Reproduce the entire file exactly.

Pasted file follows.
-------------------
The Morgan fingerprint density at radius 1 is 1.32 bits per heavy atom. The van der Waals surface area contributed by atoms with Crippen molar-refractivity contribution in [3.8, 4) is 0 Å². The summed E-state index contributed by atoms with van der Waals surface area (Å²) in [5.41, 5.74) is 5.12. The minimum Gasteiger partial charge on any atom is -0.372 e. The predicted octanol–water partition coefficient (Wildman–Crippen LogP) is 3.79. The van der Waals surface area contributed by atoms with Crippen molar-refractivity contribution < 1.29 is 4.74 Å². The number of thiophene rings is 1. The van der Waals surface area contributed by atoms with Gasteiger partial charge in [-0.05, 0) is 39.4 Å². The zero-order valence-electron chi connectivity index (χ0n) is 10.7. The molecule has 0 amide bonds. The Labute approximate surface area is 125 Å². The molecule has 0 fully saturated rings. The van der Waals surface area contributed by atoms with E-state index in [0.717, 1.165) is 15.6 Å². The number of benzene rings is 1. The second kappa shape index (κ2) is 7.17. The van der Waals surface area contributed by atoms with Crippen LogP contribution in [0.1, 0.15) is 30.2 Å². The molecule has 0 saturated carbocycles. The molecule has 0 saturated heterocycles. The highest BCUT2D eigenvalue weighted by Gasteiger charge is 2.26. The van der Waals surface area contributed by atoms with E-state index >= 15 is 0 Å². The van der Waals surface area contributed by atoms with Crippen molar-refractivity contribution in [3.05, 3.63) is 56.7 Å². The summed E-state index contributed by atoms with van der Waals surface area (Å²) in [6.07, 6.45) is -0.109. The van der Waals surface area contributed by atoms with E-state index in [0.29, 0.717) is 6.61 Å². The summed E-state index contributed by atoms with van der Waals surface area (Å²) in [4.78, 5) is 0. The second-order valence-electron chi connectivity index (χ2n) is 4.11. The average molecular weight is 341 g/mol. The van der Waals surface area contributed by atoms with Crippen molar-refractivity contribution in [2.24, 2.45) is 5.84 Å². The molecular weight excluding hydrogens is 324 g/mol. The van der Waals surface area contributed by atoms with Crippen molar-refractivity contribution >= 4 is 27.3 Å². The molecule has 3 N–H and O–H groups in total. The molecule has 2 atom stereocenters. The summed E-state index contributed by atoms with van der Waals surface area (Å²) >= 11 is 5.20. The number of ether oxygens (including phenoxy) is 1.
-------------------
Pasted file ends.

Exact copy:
The Morgan fingerprint density at radius 1 is 1.32 bits per heavy atom. The van der Waals surface area contributed by atoms with Crippen molar-refractivity contribution in [3.8, 4) is 0 Å². The summed E-state index contributed by atoms with van der Waals surface area (Å²) in [5.41, 5.74) is 5.12. The minimum Gasteiger partial charge on any atom is -0.372 e. The predicted octanol–water partition coefficient (Wildman–Crippen LogP) is 3.79. The van der Waals surface area contributed by atoms with Crippen molar-refractivity contribution < 1.29 is 4.74 Å². The number of thiophene rings is 1. The van der Waals surface area contributed by atoms with Gasteiger partial charge in [-0.05, 0) is 39.4 Å². The zero-order valence-electron chi connectivity index (χ0n) is 10.7. The molecule has 0 amide bonds. The Labute approximate surface area is 125 Å². The molecule has 0 fully saturated rings. The van der Waals surface area contributed by atoms with E-state index in [0.717, 1.165) is 15.6 Å². The number of benzene rings is 1. The second kappa shape index (κ2) is 7.17. The van der Waals surface area contributed by atoms with Crippen LogP contribution in [0.1, 0.15) is 30.2 Å². The molecule has 0 saturated carbocycles. The molecule has 0 saturated heterocycles. The highest BCUT2D eigenvalue weighted by Gasteiger charge is 2.26. The van der Waals surface area contributed by atoms with E-state index >= 15 is 0 Å². The van der Waals surface area contributed by atoms with Crippen molar-refractivity contribution in [3.05, 3.63) is 56.7 Å². The summed E-state index contributed by atoms with van der Waals surface area (Å²) in [6.07, 6.45) is -0.109. The van der Waals surface area contributed by atoms with E-state index in [0.29, 0.717) is 6.61 Å². The summed E-state index contributed by atoms with van der Waals surface area (Å²) in [4.78, 5) is 0. The second-order valence-electron chi connectivity index (χ2n) is 4.11. The average molecular weight is 341 g/mol. The van der Waals surface area contributed by atoms with Crippen molar-refractivity contribution in [2.24, 2.45) is 5.84 Å². The molecular weight excluding hydrogens is 324 g/mol. The van der Waals surface area contributed by atoms with Crippen molar-refractivity contribution >= 4 is 27.3 Å². The molecule has 3 N–H and O–H groups in total. The molecule has 2 atom stereocenters. The summed E-state index contributed by atoms with van der Waals surface area (Å²) >= 11 is 5.20. The number of ether oxygens (including phenoxy) is 1.